9. Negative Regulation of STAT3 Protein-mediated Cellular Respiration by SIRT1 Protein

    DEFF Research Database (Denmark)

    Bernier, Michel; Paul, Rajib K; Martin-Montalvo, Alejandro

    2011-01-01

    those of wild-type controls. Comparison of profiles of phospho-antibody array data indicated that the deletion of SirT1 was accompanied by constitutive activation of the pro-inflammatory NF-¿B pathway, which is key for STAT3 induction and increased cellular respiration in Sirt1-KO cells. Thus, SIRT1...... cells exhibited higher mitochondrial respiration as compared with wild-type MEFs. Two independent approaches, including ectopic expression of SIRT1 and siRNA-mediated knockdown of STAT3, led to reduction in intracellular ATP levels and increased lactate production in Sirt1-KO cells that were approaching...

  10. Cellular and functional specificity among ferritin-like proteins in the multicellular cyanobacterium Nostoc punctiforme.

    Science.gov (United States)

    Ekman, Martin; Sandh, Gustaf; Nenninger, Anja; Oliveira, Paulo; Stensjö, Karin

    2014-03-01

    Ferritin-like proteins constitute a remarkably heterogeneous protein family, including ferritins, bacterioferritins and Dps proteins. The genome of the filamentous heterocyst-forming cyanobacterium Nostoc punctiforme encodes five ferritin-like proteins. In the present paper, we report a multidimensional characterization of these proteins. Our phylogenetic and bioinformatics analyses suggest both structural and physiological differences among the ferritin-like proteins. The expression of these five genes responded differently to hydrogen peroxide treatment, with a significantly higher rise in transcript level for Npun_F3730 as compared with the other four genes. A specific role for Npun_F3730 in the cells tolerance against hydrogen peroxide was also supported by the inactivation of Npun_F3730, Npun_R5701 and Npun_R6212; among these, only the ΔNpun_F3730 strain showed an increased sensitivity to hydrogen peroxide compared with wild type. Analysis of promoter-GFP reporter fusions of the ferritin-like genes indicated that Npun_F3730 and Npun_R5701 were expressed in all cell types of a diazotrophic culture, while Npun_F6212 was expressed specifically in heterocysts. Our study provides the first comprehensive analysis combining functional differentiation and cellular specificity within this important group of proteins in a multicellular cyanobacterium. © 2013 John Wiley & Sons Ltd and Society for Applied Microbiology.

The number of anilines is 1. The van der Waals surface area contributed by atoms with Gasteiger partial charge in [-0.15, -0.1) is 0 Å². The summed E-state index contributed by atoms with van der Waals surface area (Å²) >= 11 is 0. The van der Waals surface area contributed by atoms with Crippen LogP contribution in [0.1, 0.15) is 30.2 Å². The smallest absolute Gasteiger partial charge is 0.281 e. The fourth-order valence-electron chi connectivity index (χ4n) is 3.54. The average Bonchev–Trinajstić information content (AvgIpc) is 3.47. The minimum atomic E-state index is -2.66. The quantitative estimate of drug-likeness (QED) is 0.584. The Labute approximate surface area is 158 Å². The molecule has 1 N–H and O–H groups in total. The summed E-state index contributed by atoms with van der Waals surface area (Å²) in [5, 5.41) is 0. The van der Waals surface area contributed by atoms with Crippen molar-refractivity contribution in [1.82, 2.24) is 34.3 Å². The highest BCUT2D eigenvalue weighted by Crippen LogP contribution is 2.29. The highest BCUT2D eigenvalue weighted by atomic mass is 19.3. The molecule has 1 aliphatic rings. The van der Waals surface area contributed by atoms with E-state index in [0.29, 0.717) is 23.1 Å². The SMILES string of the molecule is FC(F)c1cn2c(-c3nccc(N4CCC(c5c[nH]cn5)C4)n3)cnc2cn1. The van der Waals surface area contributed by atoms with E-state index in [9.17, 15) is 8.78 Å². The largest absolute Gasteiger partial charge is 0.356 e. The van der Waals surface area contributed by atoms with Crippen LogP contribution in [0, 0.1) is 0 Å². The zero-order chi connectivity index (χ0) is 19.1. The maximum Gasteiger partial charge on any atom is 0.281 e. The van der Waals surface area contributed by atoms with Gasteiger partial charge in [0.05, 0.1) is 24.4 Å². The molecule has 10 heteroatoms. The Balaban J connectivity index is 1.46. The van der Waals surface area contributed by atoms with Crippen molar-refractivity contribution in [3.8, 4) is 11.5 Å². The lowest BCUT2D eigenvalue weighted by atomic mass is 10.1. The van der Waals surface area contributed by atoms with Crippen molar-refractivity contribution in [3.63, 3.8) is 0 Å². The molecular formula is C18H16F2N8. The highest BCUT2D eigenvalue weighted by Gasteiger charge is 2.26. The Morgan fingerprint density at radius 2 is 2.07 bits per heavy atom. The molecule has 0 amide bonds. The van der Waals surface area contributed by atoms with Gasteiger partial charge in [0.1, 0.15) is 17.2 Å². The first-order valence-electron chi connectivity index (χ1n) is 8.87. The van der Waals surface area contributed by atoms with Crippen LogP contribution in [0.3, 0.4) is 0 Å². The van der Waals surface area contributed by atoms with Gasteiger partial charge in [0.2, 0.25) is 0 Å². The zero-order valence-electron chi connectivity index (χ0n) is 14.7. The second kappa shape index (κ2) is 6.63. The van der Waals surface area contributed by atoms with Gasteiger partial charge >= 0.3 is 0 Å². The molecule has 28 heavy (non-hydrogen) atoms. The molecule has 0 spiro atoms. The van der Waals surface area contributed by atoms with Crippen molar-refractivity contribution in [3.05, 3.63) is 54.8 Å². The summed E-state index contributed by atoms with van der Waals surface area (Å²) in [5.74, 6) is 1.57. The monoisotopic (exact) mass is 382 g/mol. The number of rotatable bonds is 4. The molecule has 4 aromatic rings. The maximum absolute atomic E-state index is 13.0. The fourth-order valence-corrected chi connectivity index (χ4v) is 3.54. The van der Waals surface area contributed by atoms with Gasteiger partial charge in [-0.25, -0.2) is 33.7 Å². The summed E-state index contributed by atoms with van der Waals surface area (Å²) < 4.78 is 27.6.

11. A new method of high-speed cellular protein separation and insight into subcellular compartmentalization of proteins.

    Science.gov (United States)

    Png, Evelyn; Lan, WanWen; Lazaroo, Melisa; Chen, Silin; Zhou, Lei; Tong, Louis

    2011-05-01

    Transglutaminase (TGM)-2 is a ubiquitous protein with important cellular functions such as regulation of cytoskeleton, cell adhesion, apoptosis, energy metabolism, and stress signaling. We identified several proteins that may interact with TGM-2 through a discovery-based proteomics method via pull down of flag-tagged TGM-2 peptide fragments. The distribution of these potential binding partners of TGM-2 was studied in subcellular fractions separated by density using novel high-speed centricollation technology. Centricollation is a compressed air-driven, low-temperature stepwise ultracentrifugation procedure where low extraction volumes can be processed in a relatively short time in non-denaturing separation conditions with high recovery yield. The fractions were characterized by immunoblots against known organelle markers. The changes in the concentrations of the binding partners were studied in cells expressing short hairpin RNA against TGM-2 (shTG). Desmin, mitochondrial intramembrane cleaving protease (PARL), protein tyrosine kinase (NTRK3), and serine protease (PRSS3) were found to be less concentrated in the 8.5%, 10%, 15%, and 20% sucrose fractions (SFs) from the lysate of shTG cells. The Golgi-associated protein (GOLGA2) was predominantly localized in 15% SF fraction, and in shTG, this shifted to predominantly in the 8.5% SF and showed larger aggregations in the cytosol of cells on immunofluorescent staining compared to control. Based on the relative concentrations of these proteins, we propose how trafficking of such proteins between cellular compartments can occur to regulate cell function. Centricollation is useful for elucidating biological function at the molecular level, especially when combined with traditional cell biology techniques.

  12. Automated classification of immunostaining patterns in breast tissue from the human protein atlas.

    Science.gov (United States)

    Swamidoss, Issac Niwas; Kårsnäs, Andreas; Uhlmann, Virginie; Ponnusamy, Palanisamy; Kampf, Caroline; Simonsson, Martin; Wählby, Carolina; Strand, Robin

    2013-01-01